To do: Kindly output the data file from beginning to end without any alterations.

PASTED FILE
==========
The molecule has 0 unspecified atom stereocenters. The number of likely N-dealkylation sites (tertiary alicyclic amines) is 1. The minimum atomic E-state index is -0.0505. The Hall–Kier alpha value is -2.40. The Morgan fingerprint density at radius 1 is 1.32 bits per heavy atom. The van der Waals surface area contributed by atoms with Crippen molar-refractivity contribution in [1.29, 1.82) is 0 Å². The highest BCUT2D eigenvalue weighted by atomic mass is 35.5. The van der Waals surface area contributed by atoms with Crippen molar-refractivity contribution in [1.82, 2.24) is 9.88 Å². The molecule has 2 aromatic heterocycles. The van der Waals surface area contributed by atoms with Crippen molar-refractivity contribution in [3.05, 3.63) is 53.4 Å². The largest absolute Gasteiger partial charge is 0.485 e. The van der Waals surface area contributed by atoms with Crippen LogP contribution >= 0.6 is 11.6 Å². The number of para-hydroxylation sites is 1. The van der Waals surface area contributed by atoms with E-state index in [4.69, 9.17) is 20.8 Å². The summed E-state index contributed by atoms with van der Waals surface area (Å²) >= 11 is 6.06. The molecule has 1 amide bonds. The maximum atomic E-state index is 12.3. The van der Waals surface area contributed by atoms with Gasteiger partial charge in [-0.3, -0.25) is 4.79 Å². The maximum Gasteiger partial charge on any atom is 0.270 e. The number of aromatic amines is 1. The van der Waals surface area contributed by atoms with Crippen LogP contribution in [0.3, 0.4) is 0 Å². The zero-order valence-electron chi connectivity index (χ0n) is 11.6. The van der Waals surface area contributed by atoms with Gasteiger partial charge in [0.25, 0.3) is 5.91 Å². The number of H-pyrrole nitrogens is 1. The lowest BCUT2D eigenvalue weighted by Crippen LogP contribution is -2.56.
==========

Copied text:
The molecule has 0 unspecified atom stereocenters. The number of likely N-dealkylation sites (tertiary alicyclic amines) is 1. The minimum atomic E-state index is -0.0505. The Hall–Kier alpha value is -2.40. The Morgan fingerprint density at radius 1 is 1.32 bits per heavy atom. The van der Waals surface area contributed by atoms with Crippen molar-refractivity contribution in [1.29, 1.82) is 0 Å². The highest BCUT2D eigenvalue weighted by atomic mass is 35.5. The van der Waals surface area contributed by atoms with Crippen molar-refractivity contribution in [1.82, 2.24) is 9.88 Å². The molecule has 2 aromatic heterocycles. The van der Waals surface area contributed by atoms with Crippen molar-refractivity contribution in [3.05, 3.63) is 53.4 Å². The largest absolute Gasteiger partial charge is 0.485 e. The van der Waals surface area contributed by atoms with Crippen LogP contribution >= 0.6 is 11.6 Å². The number of para-hydroxylation sites is 1. The van der Waals surface area contributed by atoms with E-state index in [4.69, 9.17) is 20.8 Å². The summed E-state index contributed by atoms with van der Waals surface area (Å²) >= 11 is 6.06. The molecule has 1 amide bonds. The maximum atomic E-state index is 12.3. The van der Waals surface area contributed by atoms with Gasteiger partial charge in [-0.3, -0.25) is 4.79 Å². The maximum Gasteiger partial charge on any atom is 0.270 e. The number of aromatic amines is 1. The van der Waals surface area contributed by atoms with Crippen LogP contribution in [0.3, 0.4) is 0 Å². The zero-order valence-electron chi connectivity index (χ0n) is 11.6. The van der Waals surface area contributed by atoms with Gasteiger partial charge in [0.25, 0.3) is 5.91 Å². The number of H-pyrrole nitrogens is 1. The lowest BCUT2D eigenvalue weighted by Crippen LogP contribution is -2.56.